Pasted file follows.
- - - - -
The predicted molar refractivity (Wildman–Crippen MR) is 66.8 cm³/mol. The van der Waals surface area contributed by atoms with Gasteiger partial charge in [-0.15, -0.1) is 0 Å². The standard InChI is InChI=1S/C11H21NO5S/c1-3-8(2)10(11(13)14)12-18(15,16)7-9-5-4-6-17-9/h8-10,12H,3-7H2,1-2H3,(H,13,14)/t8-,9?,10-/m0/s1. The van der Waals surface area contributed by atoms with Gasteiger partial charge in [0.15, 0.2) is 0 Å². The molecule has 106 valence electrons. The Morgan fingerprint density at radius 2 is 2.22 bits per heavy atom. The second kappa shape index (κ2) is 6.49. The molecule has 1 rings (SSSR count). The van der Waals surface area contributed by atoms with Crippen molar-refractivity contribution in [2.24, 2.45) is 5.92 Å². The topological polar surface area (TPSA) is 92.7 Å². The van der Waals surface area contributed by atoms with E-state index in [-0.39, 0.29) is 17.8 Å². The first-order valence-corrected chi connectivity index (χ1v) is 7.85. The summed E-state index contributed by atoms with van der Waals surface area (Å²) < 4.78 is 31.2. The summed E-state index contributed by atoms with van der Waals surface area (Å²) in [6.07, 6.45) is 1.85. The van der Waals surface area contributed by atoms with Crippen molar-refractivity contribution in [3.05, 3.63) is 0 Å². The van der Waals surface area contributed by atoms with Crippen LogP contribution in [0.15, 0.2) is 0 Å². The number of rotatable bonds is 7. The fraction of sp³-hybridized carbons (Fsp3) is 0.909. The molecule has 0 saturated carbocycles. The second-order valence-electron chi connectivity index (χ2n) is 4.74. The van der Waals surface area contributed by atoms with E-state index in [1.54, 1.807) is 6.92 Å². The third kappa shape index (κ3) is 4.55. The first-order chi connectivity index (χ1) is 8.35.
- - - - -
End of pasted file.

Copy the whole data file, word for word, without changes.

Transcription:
The predicted molar refractivity (Wildman–Crippen MR) is 66.8 cm³/mol. The van der Waals surface area contributed by atoms with Gasteiger partial charge in [-0.15, -0.1) is 0 Å². The standard InChI is InChI=1S/C11H21NO5S/c1-3-8(2)10(11(13)14)12-18(15,16)7-9-5-4-6-17-9/h8-10,12H,3-7H2,1-2H3,(H,13,14)/t8-,9?,10-/m0/s1. The van der Waals surface area contributed by atoms with Gasteiger partial charge in [0.15, 0.2) is 0 Å². The molecule has 106 valence electrons. The Morgan fingerprint density at radius 2 is 2.22 bits per heavy atom. The second kappa shape index (κ2) is 6.49. The molecule has 1 rings (SSSR count). The van der Waals surface area contributed by atoms with Crippen molar-refractivity contribution in [2.24, 2.45) is 5.92 Å². The topological polar surface area (TPSA) is 92.7 Å². The van der Waals surface area contributed by atoms with E-state index in [-0.39, 0.29) is 17.8 Å². The first-order valence-corrected chi connectivity index (χ1v) is 7.85. The summed E-state index contributed by atoms with van der Waals surface area (Å²) < 4.78 is 31.2. The summed E-state index contributed by atoms with van der Waals surface area (Å²) in [6.07, 6.45) is 1.85. The van der Waals surface area contributed by atoms with Crippen molar-refractivity contribution in [3.05, 3.63) is 0 Å². The van der Waals surface area contributed by atoms with Crippen LogP contribution in [0.15, 0.2) is 0 Å². The number of rotatable bonds is 7. The fraction of sp³-hybridized carbons (Fsp3) is 0.909. The molecule has 0 saturated carbocycles. The second-order valence-electron chi connectivity index (χ2n) is 4.74. The van der Waals surface area contributed by atoms with E-state index in [1.54, 1.807) is 6.92 Å². The third kappa shape index (κ3) is 4.55. The first-order chi connectivity index (χ1) is 8.35.